We visited Shinjuku on our first day. We checked out a cat café, strolled round traditional gardens, perused the local fashions, visited a Square Enix themed restaurant, had fresh sushi and whiled away some time in an arcade.

A collage of our first day in Japan, in Shinjuku
Super cute cats in the cat café!

The next day we checked out Roppongi to climb to the top of the Tokyo Tower. This was the city’s most famous landmark for me; a red Eiffel Tower replica. We were lucky enough to be there on a day with perfect weather so we enjoyed some wonderful views of the cityscape. Afterwards we explored the nearby Zōjō-ji, a centuries-old Buddhist temple.

The Tokyo Tower
View from Tokyo Tower (with Zōjō-ji below)

We spent some time at “Sunshine City”, a shopping area we visited mainly because it was the location of the world’s largest Pokémon Center (merchandise store). Whilst here, we also visited an aquarium located on the the roof of the shopping centre. Weird right? We watched a sealion show, some cute otters and lots of weird and wonderful fish.

Yep, I’m a loser, get over it
Penguins at the Sunshine City Aquarium

The next day we visited one of Tokyo’s largest and most famous parks, Ueno Park. Whilst here we checked out the zoo which was amazing value (around ¥200, or £1.50) and saw tons of awesome animals, including giant pandas, a polar bear, some cool birds native to Japan and other Asiatic animals that were unfamiliar to us.

A super cute but probably somewhat depressed polar bear in Ueno Zoo

Another day we went to check out Harajuku, the ‘trendy’ area of Tokyo. It’s where the extremely fashionable younger population go to shop for the bizarre fashions Japan is stereotypically known for. Here, we met up with an old friend of mine Rosie, who happened to be holidaying in Tokyo at the same time as us. I hadn’t seen her in years and it was amazing to reconnect! The same day we also visited the famous district of Shibuya and had a go at traversing the renowned Shibuya crossing. The sheer amount of people and all the neon signs was mesmerising and chaotic, to say the least. I think I’ll struggle to forget the place!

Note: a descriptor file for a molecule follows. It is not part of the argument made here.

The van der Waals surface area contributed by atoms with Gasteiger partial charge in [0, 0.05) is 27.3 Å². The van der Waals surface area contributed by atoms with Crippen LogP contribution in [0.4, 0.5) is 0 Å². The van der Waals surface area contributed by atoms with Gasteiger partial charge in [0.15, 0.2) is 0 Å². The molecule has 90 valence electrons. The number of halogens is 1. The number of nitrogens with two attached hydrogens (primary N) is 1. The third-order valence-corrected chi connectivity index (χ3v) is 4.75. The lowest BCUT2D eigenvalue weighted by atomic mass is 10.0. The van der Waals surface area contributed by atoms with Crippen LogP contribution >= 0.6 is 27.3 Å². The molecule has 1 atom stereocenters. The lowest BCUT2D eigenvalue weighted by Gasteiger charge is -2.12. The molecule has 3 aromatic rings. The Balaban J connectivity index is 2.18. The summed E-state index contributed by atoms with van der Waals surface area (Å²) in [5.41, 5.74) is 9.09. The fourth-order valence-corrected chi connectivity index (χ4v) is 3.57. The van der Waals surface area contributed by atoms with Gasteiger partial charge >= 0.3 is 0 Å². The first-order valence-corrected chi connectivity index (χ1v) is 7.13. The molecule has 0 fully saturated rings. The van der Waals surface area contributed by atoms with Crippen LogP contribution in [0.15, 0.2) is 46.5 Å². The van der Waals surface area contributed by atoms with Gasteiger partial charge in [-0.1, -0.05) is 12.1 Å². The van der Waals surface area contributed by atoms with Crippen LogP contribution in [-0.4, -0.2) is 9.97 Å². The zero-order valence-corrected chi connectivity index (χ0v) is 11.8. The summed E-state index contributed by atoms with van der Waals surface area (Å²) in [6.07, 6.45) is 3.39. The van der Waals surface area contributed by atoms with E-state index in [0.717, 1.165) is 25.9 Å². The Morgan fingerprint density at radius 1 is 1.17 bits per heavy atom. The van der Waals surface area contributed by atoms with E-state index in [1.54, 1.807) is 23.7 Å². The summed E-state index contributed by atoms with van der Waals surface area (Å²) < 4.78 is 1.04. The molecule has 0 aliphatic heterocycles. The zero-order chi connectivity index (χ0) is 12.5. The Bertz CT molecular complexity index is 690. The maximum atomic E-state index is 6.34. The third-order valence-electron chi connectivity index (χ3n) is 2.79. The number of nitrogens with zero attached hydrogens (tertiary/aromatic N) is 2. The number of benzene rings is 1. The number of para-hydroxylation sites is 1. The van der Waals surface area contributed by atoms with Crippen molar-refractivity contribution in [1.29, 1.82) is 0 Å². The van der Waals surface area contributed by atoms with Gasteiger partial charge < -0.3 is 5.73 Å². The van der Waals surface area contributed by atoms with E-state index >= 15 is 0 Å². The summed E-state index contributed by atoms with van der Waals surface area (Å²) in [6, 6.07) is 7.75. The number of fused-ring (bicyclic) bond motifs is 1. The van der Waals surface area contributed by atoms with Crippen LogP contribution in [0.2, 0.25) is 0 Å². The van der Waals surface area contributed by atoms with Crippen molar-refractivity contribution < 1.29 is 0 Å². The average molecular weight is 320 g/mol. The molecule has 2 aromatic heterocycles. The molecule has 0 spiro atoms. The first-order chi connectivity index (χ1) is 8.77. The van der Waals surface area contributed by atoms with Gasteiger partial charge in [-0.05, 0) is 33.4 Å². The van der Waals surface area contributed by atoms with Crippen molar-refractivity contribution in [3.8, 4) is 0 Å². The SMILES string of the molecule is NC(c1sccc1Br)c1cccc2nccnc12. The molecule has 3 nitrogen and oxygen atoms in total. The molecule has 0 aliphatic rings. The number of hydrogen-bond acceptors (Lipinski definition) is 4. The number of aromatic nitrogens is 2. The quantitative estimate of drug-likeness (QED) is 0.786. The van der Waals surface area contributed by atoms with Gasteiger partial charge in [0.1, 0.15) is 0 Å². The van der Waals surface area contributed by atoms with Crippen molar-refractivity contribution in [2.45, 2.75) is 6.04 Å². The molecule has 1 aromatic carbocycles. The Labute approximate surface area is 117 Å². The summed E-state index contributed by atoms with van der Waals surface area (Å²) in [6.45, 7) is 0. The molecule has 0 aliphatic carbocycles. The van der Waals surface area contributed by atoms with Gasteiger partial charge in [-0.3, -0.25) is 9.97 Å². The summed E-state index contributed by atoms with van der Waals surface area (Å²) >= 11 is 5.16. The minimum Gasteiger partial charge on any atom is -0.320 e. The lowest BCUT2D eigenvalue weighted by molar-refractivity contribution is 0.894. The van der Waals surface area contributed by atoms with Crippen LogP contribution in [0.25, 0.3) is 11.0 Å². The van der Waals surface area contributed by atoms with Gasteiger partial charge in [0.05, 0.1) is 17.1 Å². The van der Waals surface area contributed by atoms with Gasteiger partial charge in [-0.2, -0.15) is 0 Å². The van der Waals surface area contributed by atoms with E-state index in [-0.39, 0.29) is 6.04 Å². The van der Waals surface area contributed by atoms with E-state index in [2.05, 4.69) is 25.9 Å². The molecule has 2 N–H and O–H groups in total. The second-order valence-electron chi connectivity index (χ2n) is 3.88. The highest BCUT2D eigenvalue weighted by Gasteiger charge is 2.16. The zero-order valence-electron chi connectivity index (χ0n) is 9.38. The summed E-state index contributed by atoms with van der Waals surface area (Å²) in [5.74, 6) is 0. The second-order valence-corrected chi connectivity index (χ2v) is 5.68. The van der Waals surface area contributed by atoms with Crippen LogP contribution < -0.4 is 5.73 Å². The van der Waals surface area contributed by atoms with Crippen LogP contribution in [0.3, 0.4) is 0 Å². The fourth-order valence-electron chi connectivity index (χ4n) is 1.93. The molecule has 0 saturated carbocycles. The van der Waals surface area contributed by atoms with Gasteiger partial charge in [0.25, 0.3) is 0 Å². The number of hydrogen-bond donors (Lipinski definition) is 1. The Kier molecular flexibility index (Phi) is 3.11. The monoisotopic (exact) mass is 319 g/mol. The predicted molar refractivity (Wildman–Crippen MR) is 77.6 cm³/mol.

Meeting up with Rosie!
Takeshita Street (yes, a hilarious name) in Harajuku. Bit busy!
Blurry picture of the Shibuya Crossing – it’s not really somewhere you stop to line up the angles of a photo…

Our first week in Japan was absolutely incredible. We saw quite a few more things that I haven’t mentioned here just because I’m trying to keep this brief (and failing). And despite trawling round the city for 7 days we barely scratched the surface of this incredible city. It was an awesome introduction to all Japan has to offer, but only the beginning of our time here. However Jake and I were super excited to leave Tokyo and begin using our Rail Passes to zoom around the country on Japan’s famed train network, to see what else this country had to offer.